HealthSheets™


Having Minimally Invasive Scoliosis Surgery (Child)

Minimally invasive scoliosis surgery is a type of surgery done to fix an abnormal curve of the spine known as scoliosis. Minimally invasive surgery uses two or more small cuts (incisions) instead of one large incision. This may lead to less pain after surgery, and faster recovery. Minimally invasive scoliosis surgery is not available at all hospitals or other places that do surgery.

What to tell the healthcare provider

Tell your child’s healthcare provider about all the medicines your child takes. This includes over-the-counter medicines such as aspirin. Tell the provider about any recent changes in your child’s health, such as a fever.

Tests before the surgery

Before the surgery, your child may need imaging tests. These may include X-rays or MRI.

Getting your child ready for the surgery

Talk with your child’s healthcare provider about how to help your child get ready for surgery.

  • Your child may need to stop taking some medicines ahead of time.

  • Follow any directions your child is given for not eating or drinking before surgery.

  • Follow any other instructions the doctor gives your child before the surgery.

On the day of your child’s surgery

The procedure is done by an orthopedic surgeon. He or she can help explain the details of your child's surgery. A typical surgery may go like this:

  • Your child may be given general anesthesia. This is to stop pain and cause your child to sleep during the surgery. Or your child might have a type of anesthesia that only numbs part of his or her body. Your child will receive a medicine so that he or she will be very relaxed but awake during the surgery.

  • Your child may be given antibiotics before and after the procedure. This is to help prevent infection.

  • A healthcare provider will carefully watch your child's vital signs, like heart rate and blood pressure.

  • During the procedure, the surgeon will use a special type of continuous X-ray to view your child’s spine.

  • The surgeon will make several small incisions on your child's back.

  • The surgeon will put a tubular retractor into this incision. This will let the surgeon reach the area of the spine with the problem.

  • The surgeon will pass special small tools through this retractor. These include a tiny camera and a light.

  • The surgeon will partly straighten the spine. This is done using screws, rods, and wires.

  • The surgeon may use a bone graft to complete the repair. Bone is used from your child’s hip or from a donor.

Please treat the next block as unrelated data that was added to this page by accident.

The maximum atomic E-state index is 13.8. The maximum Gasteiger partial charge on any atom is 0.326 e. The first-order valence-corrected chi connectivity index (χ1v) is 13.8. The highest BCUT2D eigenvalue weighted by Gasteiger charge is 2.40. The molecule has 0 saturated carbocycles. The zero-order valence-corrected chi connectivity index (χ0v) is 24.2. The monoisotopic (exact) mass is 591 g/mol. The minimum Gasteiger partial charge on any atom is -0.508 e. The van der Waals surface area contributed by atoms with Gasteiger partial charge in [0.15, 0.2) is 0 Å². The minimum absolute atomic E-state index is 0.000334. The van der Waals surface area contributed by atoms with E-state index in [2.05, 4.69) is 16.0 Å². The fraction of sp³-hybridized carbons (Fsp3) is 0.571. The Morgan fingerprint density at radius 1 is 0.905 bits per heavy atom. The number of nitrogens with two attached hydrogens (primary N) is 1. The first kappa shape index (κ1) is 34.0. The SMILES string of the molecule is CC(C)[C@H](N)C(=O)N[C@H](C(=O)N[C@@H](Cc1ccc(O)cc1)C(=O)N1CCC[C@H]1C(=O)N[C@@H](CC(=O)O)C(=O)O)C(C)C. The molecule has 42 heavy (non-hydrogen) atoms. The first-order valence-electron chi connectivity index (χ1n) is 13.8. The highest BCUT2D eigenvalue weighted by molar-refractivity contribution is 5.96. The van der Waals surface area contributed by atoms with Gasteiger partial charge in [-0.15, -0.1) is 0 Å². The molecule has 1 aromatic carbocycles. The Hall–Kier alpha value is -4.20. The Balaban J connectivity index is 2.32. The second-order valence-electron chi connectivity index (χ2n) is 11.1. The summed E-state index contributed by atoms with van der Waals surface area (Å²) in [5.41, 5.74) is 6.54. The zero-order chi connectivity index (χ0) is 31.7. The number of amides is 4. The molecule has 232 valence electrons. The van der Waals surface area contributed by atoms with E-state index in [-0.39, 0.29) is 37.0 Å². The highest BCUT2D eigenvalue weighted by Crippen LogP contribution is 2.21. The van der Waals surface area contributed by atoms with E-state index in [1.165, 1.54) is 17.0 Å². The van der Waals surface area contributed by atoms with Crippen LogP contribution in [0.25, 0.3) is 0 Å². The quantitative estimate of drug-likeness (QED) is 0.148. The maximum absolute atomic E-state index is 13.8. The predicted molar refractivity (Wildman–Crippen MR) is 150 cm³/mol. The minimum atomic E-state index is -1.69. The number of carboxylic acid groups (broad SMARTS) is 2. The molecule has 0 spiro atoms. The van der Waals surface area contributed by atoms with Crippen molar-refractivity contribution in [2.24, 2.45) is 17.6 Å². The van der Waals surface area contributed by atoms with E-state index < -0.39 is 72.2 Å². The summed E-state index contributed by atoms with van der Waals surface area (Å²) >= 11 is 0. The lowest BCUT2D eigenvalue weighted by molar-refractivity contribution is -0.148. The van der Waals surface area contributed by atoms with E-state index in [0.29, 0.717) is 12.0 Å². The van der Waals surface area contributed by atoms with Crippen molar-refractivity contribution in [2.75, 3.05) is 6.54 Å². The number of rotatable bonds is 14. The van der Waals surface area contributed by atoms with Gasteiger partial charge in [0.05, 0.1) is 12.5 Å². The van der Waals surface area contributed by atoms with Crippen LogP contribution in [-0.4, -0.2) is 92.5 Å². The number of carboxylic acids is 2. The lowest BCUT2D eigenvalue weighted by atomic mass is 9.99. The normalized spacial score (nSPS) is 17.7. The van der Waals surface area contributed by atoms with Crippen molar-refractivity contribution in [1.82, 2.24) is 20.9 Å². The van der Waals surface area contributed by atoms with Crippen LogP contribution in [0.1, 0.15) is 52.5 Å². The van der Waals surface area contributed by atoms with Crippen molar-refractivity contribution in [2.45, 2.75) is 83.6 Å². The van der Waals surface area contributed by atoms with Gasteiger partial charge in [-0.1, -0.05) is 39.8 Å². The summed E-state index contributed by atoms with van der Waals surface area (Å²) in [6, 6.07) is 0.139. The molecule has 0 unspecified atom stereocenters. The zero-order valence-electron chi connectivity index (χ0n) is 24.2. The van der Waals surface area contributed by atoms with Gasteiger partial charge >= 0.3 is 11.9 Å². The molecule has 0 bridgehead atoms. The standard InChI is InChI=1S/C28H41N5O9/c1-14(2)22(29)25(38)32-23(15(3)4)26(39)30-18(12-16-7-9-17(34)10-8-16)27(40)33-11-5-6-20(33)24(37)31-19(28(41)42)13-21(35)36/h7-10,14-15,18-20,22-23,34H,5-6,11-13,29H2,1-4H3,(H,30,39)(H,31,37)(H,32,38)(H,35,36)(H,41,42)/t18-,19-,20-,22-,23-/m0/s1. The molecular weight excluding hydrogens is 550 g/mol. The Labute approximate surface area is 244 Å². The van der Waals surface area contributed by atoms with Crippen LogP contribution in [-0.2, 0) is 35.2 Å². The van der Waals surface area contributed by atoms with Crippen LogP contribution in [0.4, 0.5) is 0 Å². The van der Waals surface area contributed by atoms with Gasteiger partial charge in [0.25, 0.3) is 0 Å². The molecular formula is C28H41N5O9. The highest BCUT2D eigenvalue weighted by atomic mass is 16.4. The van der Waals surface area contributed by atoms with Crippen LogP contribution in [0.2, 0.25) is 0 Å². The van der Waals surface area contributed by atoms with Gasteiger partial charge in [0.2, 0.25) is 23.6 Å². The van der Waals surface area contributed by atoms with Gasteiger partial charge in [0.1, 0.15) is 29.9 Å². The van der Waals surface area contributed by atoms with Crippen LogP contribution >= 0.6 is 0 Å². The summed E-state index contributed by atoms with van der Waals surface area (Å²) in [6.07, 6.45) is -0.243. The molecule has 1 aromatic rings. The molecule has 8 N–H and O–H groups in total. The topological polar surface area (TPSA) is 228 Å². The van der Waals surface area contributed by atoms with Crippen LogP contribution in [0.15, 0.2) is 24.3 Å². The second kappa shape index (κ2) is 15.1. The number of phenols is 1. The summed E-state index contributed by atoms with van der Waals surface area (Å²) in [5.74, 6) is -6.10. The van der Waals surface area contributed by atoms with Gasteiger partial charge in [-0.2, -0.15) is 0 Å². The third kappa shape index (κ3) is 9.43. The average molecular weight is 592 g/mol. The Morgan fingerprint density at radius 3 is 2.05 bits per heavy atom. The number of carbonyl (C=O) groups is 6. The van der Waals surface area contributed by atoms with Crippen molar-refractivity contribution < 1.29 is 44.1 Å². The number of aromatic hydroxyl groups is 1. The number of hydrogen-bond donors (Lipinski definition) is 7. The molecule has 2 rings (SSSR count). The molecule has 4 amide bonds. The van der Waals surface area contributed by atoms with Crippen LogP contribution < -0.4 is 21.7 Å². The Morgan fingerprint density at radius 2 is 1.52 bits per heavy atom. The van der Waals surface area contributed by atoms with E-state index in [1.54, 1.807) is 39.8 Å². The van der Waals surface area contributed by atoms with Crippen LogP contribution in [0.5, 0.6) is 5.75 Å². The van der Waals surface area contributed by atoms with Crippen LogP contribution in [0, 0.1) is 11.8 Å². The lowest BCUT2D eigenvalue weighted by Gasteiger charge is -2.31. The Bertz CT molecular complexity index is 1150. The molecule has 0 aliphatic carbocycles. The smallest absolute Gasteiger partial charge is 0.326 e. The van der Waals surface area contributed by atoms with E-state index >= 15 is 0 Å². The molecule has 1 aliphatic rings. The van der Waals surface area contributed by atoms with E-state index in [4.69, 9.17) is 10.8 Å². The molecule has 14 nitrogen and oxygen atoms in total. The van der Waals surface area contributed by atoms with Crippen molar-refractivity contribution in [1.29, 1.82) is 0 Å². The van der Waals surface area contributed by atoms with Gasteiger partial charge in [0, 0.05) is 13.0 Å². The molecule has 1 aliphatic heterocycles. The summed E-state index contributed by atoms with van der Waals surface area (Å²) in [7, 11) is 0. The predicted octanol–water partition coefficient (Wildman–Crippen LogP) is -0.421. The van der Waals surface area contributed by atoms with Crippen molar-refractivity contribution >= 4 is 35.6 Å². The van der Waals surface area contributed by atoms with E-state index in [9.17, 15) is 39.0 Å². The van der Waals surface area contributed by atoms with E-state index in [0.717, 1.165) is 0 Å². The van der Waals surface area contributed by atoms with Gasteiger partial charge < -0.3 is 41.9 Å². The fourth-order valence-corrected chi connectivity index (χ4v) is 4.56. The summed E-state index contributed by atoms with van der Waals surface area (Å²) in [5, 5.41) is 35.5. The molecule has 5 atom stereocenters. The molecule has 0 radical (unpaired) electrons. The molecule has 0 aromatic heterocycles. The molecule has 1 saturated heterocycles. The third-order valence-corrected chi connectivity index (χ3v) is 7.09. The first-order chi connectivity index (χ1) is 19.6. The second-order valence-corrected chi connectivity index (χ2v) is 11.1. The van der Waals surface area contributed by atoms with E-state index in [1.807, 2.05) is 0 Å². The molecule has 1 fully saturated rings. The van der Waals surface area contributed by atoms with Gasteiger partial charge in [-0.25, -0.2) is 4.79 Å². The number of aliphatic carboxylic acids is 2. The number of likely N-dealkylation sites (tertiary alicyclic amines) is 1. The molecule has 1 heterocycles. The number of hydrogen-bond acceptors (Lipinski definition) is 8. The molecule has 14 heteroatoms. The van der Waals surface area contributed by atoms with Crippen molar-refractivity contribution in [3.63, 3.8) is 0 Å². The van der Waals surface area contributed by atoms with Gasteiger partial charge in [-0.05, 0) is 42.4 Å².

• The surgeon will remove the tools and tube.

  • The surgeon will close the incisions. He or she will put a small bandage on the wound.

After your child’s surgery

Your child will likely need to stay in the hospital for a few days or so. He or she may have some pain after the surgery. This is treated with pain medicine. Talk with your child’s doctor about any over-the-counter pain medicines you can give your child. In most cases, the pain goes away quickly. Your child can eat a normal diet as soon as he or she is able.

Recovering at home

The doctor will give you instructions about how your child can use his or her back right after the surgery. Your child might need to limit movements that involve a lot of lifting or bending.

The doctor can let you know how long to expect your child’s recovery will be. Your child may be able to return to school in 1 to 2 weeks. It may take a few months before your child can resume all of his or her normal activities. Over time, your child should be able to return to all activities, including contact sports. Check with your child’s doctor first.

Follow-up care

Your child will likely still have a slight curve in his or her spine after the surgery, but it should no longer be noticeable. The doctor will closely watch your child to make sure the surgery was successful. Follow all of the doctor’s instructions about your child’s follow-up appointments.

When to call your child’s healthcare provider

Call your child’s healthcare provider right away if your child has any of these:

  • Fever of 100.4°F (38.0°C) or higher

  • A lot of fluid leaking from the incision

  • Pain that is getting worse

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